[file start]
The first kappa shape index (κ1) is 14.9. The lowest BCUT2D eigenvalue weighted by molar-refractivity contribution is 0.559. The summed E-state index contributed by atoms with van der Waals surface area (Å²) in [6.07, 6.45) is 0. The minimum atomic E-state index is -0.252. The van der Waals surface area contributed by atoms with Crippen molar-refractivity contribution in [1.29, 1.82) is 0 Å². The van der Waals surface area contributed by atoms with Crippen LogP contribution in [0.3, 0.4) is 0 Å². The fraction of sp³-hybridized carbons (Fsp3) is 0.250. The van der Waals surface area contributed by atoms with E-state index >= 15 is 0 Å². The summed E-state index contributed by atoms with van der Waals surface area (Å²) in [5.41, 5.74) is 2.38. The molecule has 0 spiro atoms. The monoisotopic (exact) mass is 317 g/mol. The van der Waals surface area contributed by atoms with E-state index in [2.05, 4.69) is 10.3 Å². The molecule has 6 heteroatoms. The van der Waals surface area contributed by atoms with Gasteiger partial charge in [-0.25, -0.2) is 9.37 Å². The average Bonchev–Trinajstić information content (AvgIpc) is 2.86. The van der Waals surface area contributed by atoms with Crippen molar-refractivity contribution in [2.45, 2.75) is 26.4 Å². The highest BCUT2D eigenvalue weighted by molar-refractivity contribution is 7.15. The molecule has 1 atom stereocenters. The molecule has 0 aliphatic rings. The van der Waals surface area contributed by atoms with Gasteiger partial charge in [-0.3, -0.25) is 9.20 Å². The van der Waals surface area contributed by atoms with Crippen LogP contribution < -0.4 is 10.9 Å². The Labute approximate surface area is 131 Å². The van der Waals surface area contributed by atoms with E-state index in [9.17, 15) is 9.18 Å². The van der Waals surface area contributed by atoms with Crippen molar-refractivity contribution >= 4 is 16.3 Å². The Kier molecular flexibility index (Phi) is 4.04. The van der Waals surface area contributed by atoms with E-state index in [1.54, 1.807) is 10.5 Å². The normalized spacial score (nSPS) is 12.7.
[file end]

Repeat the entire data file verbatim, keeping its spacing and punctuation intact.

The first kappa shape index (κ1) is 14.9. The lowest BCUT2D eigenvalue weighted by molar-refractivity contribution is 0.559. The summed E-state index contributed by atoms with van der Waals surface area (Å²) in [6.07, 6.45) is 0. The minimum atomic E-state index is -0.252. The van der Waals surface area contributed by atoms with Crippen molar-refractivity contribution in [1.29, 1.82) is 0 Å². The van der Waals surface area contributed by atoms with Crippen LogP contribution in [0.3, 0.4) is 0 Å². The fraction of sp³-hybridized carbons (Fsp3) is 0.250. The van der Waals surface area contributed by atoms with E-state index >= 15 is 0 Å². The summed E-state index contributed by atoms with van der Waals surface area (Å²) in [5.41, 5.74) is 2.38. The molecule has 0 spiro atoms. The monoisotopic (exact) mass is 317 g/mol. The van der Waals surface area contributed by atoms with E-state index in [2.05, 4.69) is 10.3 Å². The molecule has 6 heteroatoms. The van der Waals surface area contributed by atoms with Gasteiger partial charge in [-0.25, -0.2) is 9.37 Å². The average Bonchev–Trinajstić information content (AvgIpc) is 2.86. The van der Waals surface area contributed by atoms with Crippen molar-refractivity contribution in [2.45, 2.75) is 26.4 Å². The highest BCUT2D eigenvalue weighted by molar-refractivity contribution is 7.15. The molecule has 1 atom stereocenters. The molecule has 0 aliphatic rings. The van der Waals surface area contributed by atoms with Gasteiger partial charge in [-0.3, -0.25) is 9.20 Å². The van der Waals surface area contributed by atoms with Crippen LogP contribution < -0.4 is 10.9 Å². The Labute approximate surface area is 131 Å². The van der Waals surface area contributed by atoms with E-state index in [9.17, 15) is 9.18 Å². The van der Waals surface area contributed by atoms with Crippen molar-refractivity contribution >= 4 is 16.3 Å². The Kier molecular flexibility index (Phi) is 4.04. The van der Waals surface area contributed by atoms with E-state index in [1.54, 1.807) is 10.5 Å². The normalized spacial score (nSPS) is 12.7.